In detecting deepfakes, there are special tools and software that could be used to curb the phenomenon. The reverse image search software, for instance, could be used to trace the originality of an image or video to determine if it is fake or not.

Additionally, the forensic analysis software can also be used to analyze audio, images, and videos. This software allows one to test for frequency, speed, and landmarks, as well as trace the possible location, owner, and originality of the said material.

Another way to fight deepfakes is to ensure strict enforcement of Section 208 of the Criminal Code of Ghana. The law explicitly provides that “any person who publishes or reproduces any statement, rumor, or report which is likely to cause fear and alarm to the public or to disturb the public peace, knowing or having reason to believe that the statement, rumor, or report is false, is guilty of the misdemeanor.”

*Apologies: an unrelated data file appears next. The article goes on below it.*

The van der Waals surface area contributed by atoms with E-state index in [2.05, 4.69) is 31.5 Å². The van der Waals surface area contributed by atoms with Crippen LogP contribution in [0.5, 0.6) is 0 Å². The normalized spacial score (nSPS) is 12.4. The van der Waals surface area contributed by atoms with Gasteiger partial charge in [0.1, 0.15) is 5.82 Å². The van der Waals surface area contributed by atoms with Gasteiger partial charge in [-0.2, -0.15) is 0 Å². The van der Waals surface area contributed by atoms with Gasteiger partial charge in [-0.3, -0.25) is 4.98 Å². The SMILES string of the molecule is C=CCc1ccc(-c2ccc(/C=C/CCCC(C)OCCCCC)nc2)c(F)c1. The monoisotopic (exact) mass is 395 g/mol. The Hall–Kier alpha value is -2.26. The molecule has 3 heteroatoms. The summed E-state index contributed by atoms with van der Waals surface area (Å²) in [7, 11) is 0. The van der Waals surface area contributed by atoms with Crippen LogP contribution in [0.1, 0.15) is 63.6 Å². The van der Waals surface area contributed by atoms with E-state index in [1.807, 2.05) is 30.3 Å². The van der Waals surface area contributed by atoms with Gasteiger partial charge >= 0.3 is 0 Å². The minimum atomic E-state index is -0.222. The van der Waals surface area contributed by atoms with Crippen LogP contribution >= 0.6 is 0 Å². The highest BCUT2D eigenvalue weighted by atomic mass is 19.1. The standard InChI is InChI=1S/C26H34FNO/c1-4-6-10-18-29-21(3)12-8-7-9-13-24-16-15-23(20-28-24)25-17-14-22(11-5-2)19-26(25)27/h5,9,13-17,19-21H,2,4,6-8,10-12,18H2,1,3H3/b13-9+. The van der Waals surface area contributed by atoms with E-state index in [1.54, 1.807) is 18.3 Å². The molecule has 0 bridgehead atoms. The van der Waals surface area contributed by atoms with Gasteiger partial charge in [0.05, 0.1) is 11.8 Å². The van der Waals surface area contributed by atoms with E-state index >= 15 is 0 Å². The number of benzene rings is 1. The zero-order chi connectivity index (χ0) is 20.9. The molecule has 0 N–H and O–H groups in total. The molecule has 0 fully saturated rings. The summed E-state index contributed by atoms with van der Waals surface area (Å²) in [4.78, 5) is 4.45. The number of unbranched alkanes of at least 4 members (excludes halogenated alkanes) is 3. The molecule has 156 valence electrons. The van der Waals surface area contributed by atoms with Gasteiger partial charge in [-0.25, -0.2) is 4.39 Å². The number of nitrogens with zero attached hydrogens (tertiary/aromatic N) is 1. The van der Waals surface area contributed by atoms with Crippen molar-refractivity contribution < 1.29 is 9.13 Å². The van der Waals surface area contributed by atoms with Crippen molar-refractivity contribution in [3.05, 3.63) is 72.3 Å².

Efforts to promote media and information literacy (MIL) among Ghanaians must also be strengthened to enable individuals to create and engage meaningfully with media content and be critical thinkers and consumers of news. The government can partner with CSOs such as Penplusbytes who are currently the pacesetters in building capacities around MIL, and educational institutions like the University of Media, Arts, and Communications (GIJ and NAFTI) and the Department of Communications Studies of the University of Ghana to equip Ghanaians with media and information literacy skills.

In conclusion, undoubtedly, deepfake technology has the potential to alter several parts of society with its accompanying complex and multifaceted challenges. To reap deepfakes benefits while preserving society, Ghana must take proactive strategies, combining legislative and technological measures to confront this emerging threat in the ever-evolving digital ecosystem.

Let us keep in mind that AI is only a tool in the hands of humans. The way we use it will determine whether it can improve humanity’s lives or act as an extremely dangerous weapon.

 This article is part of a Penplusbytes’ (  informational series ahead of the Global Media and Information Literacy (MIL) Week 2023. You can reach us on